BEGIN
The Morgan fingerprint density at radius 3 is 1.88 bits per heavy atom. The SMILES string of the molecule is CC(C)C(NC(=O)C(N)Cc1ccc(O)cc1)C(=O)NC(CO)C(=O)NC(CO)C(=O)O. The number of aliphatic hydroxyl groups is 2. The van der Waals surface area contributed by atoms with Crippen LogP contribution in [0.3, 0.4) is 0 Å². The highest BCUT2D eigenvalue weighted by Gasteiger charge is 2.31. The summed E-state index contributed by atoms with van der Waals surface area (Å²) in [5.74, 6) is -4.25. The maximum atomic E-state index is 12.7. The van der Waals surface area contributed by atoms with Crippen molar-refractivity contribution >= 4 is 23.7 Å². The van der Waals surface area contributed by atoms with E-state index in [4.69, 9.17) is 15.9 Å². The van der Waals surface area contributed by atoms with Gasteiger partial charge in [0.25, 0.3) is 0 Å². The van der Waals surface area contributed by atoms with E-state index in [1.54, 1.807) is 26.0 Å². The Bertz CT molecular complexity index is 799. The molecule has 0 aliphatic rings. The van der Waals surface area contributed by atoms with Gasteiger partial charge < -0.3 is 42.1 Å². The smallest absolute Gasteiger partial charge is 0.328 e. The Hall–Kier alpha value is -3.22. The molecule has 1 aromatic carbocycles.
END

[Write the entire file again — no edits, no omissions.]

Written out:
The Morgan fingerprint density at radius 3 is 1.88 bits per heavy atom. The SMILES string of the molecule is CC(C)C(NC(=O)C(N)Cc1ccc(O)cc1)C(=O)NC(CO)C(=O)NC(CO)C(=O)O. The number of aliphatic hydroxyl groups is 2. The van der Waals surface area contributed by atoms with Crippen LogP contribution in [0.3, 0.4) is 0 Å². The highest BCUT2D eigenvalue weighted by Gasteiger charge is 2.31. The summed E-state index contributed by atoms with van der Waals surface area (Å²) in [5.74, 6) is -4.25. The maximum atomic E-state index is 12.7. The van der Waals surface area contributed by atoms with Crippen molar-refractivity contribution >= 4 is 23.7 Å². The van der Waals surface area contributed by atoms with E-state index in [4.69, 9.17) is 15.9 Å². The van der Waals surface area contributed by atoms with Gasteiger partial charge in [0.25, 0.3) is 0 Å². The van der Waals surface area contributed by atoms with E-state index in [1.54, 1.807) is 26.0 Å². The Bertz CT molecular complexity index is 799. The molecule has 0 aliphatic rings. The van der Waals surface area contributed by atoms with Gasteiger partial charge < -0.3 is 42.1 Å². The smallest absolute Gasteiger partial charge is 0.328 e. The Hall–Kier alpha value is -3.22. The molecule has 1 aromatic carbocycles.